3D-bioprinting technology revolutionizing future of organ transplants

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For years, printing a new ear, muscle, or jaw has been nothing but science fiction. That’s largely because “bio-printed” tissues haven’t been strong or large enough to implant into humans. Until now.

Over the past decade, researchers at Wake Forest Baptist Medical Center have developed a new printer they’re calling the Integrated Tissue and Organ Printing System. And according to research published in the journal Nature Biotechnology, it’s already outputting 3D-printed organs, bones, and muscles.

Senior study author Dr. Anthony Atala, who directs the Institute for Regenerative Medicine at Wake Forest Baptist Medical Center made his wish for this kind of tech known back in a 2009 TED talk. “We really would like to use smart biomaterials that we can just take off the shelf and regenerate your organs,” Atala said.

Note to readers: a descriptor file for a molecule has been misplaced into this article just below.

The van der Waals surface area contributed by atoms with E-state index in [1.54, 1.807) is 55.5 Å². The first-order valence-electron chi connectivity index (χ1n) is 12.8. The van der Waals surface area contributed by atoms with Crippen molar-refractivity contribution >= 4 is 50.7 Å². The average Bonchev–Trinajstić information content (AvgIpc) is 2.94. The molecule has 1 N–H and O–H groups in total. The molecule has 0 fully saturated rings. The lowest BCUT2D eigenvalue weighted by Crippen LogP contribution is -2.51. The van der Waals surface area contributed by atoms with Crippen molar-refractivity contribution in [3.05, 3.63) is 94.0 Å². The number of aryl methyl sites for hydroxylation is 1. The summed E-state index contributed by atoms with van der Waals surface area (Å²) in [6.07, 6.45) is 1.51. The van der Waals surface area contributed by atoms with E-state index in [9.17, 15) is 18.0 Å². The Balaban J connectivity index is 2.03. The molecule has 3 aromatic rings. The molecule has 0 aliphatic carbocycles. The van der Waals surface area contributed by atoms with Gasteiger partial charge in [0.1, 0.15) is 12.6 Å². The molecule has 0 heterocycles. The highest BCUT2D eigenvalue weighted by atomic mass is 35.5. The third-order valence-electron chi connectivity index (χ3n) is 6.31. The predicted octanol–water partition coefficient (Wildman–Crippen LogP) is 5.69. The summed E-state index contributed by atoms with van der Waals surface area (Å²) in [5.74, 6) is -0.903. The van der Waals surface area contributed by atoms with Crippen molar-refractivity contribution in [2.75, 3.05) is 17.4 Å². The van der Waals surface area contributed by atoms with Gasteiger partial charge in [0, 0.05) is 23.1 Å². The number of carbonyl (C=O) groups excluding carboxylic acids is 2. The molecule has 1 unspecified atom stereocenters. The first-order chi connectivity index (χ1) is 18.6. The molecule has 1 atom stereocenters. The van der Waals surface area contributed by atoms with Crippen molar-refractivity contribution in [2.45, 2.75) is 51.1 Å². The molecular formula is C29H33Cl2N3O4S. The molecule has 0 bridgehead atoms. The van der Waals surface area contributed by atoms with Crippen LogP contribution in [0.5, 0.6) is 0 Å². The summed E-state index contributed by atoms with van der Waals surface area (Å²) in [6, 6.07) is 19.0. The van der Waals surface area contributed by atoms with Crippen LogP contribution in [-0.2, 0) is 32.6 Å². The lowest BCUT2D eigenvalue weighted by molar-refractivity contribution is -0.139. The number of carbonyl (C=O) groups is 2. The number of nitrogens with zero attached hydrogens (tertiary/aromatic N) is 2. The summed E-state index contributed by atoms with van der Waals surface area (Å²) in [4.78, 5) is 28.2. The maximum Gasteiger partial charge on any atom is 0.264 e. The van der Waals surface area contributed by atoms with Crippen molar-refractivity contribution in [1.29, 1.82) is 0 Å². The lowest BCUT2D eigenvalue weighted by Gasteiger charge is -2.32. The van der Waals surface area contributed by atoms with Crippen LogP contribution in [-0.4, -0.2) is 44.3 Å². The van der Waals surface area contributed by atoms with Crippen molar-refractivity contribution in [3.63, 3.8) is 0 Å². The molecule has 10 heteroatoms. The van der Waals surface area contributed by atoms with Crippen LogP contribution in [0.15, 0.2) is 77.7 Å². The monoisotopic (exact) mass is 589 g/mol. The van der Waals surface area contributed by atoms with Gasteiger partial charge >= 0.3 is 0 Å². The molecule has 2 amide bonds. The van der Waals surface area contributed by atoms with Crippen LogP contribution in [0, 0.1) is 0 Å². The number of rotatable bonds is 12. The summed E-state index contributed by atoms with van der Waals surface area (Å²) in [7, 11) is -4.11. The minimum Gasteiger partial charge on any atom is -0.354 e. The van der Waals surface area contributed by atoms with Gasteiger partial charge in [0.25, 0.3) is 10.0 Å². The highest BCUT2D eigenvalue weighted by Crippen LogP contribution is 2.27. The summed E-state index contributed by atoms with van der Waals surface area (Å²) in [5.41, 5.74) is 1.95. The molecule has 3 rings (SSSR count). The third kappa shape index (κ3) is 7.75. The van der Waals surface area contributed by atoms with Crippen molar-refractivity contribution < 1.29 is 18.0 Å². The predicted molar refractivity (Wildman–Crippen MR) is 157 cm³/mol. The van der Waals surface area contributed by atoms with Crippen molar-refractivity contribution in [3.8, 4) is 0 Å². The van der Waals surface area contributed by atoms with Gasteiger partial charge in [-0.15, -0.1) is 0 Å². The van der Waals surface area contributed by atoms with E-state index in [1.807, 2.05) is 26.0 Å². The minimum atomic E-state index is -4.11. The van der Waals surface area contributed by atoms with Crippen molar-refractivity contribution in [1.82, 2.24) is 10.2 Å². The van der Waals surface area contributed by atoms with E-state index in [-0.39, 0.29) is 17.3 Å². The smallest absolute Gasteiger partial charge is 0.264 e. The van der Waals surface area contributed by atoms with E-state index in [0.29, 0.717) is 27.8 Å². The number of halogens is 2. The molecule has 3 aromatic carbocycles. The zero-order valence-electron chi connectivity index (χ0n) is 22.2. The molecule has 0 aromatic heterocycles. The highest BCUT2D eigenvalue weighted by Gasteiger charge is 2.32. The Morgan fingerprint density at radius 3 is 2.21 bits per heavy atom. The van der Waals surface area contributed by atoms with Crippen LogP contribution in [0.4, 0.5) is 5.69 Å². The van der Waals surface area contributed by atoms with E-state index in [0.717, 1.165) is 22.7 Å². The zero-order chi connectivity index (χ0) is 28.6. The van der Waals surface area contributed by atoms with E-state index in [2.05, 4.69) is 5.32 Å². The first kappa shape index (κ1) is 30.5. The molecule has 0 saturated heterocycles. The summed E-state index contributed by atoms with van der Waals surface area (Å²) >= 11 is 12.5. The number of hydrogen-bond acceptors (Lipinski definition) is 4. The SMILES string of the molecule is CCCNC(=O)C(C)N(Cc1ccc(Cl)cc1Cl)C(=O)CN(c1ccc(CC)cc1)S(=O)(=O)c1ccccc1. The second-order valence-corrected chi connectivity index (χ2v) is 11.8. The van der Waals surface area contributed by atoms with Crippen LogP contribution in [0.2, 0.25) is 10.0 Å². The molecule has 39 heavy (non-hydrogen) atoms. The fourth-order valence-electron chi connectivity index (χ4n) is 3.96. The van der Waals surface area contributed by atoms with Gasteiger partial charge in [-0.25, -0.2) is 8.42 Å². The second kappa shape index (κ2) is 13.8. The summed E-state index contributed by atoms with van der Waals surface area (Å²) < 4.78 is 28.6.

And he has just gotten one step closer to that dream, while helping to close a massive organ shortage gap. Based on a whole new kind of 3D printer technology, Atala’s organ-printing system outputs an object with two different printing methods. The first is a harder plastic-like tissue-building material that shapes the body parts, while the second, a delicate water-based gel ink, holds tissue cells in place.

Read full, original post: Researchers Have 3D-Printed Usable Human Bones and Muscle

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